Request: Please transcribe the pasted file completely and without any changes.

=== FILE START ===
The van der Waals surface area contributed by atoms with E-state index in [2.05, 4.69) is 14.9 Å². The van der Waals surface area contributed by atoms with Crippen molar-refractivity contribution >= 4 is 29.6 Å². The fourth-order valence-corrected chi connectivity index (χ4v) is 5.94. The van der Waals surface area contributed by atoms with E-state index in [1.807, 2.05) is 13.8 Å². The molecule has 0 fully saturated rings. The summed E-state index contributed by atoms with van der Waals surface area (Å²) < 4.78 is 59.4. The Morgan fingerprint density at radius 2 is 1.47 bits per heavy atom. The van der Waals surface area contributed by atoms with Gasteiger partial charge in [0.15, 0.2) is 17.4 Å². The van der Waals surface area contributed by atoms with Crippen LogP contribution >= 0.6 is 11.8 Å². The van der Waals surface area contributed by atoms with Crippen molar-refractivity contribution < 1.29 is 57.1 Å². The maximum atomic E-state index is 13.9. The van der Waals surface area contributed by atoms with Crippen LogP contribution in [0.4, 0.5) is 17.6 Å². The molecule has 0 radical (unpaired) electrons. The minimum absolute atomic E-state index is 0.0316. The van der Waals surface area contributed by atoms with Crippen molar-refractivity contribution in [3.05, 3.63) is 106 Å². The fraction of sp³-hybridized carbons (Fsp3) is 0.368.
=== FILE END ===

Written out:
The van der Waals surface area contributed by atoms with E-state index in [2.05, 4.69) is 14.9 Å². The van der Waals surface area contributed by atoms with Crippen molar-refractivity contribution >= 4 is 29.6 Å². The fourth-order valence-corrected chi connectivity index (χ4v) is 5.94. The van der Waals surface area contributed by atoms with E-state index in [1.807, 2.05) is 13.8 Å². The molecule has 0 fully saturated rings. The summed E-state index contributed by atoms with van der Waals surface area (Å²) < 4.78 is 59.4. The Morgan fingerprint density at radius 2 is 1.47 bits per heavy atom. The van der Waals surface area contributed by atoms with Gasteiger partial charge in [0.15, 0.2) is 17.4 Å². The van der Waals surface area contributed by atoms with Crippen LogP contribution >= 0.6 is 11.8 Å². The van der Waals surface area contributed by atoms with Crippen molar-refractivity contribution < 1.29 is 57.1 Å². The maximum atomic E-state index is 13.9. The van der Waals surface area contributed by atoms with Crippen LogP contribution in [0.4, 0.5) is 17.6 Å². The molecule has 0 radical (unpaired) electrons. The minimum absolute atomic E-state index is 0.0316. The van der Waals surface area contributed by atoms with Crippen molar-refractivity contribution in [3.05, 3.63) is 106 Å². The fraction of sp³-hybridized carbons (Fsp3) is 0.368.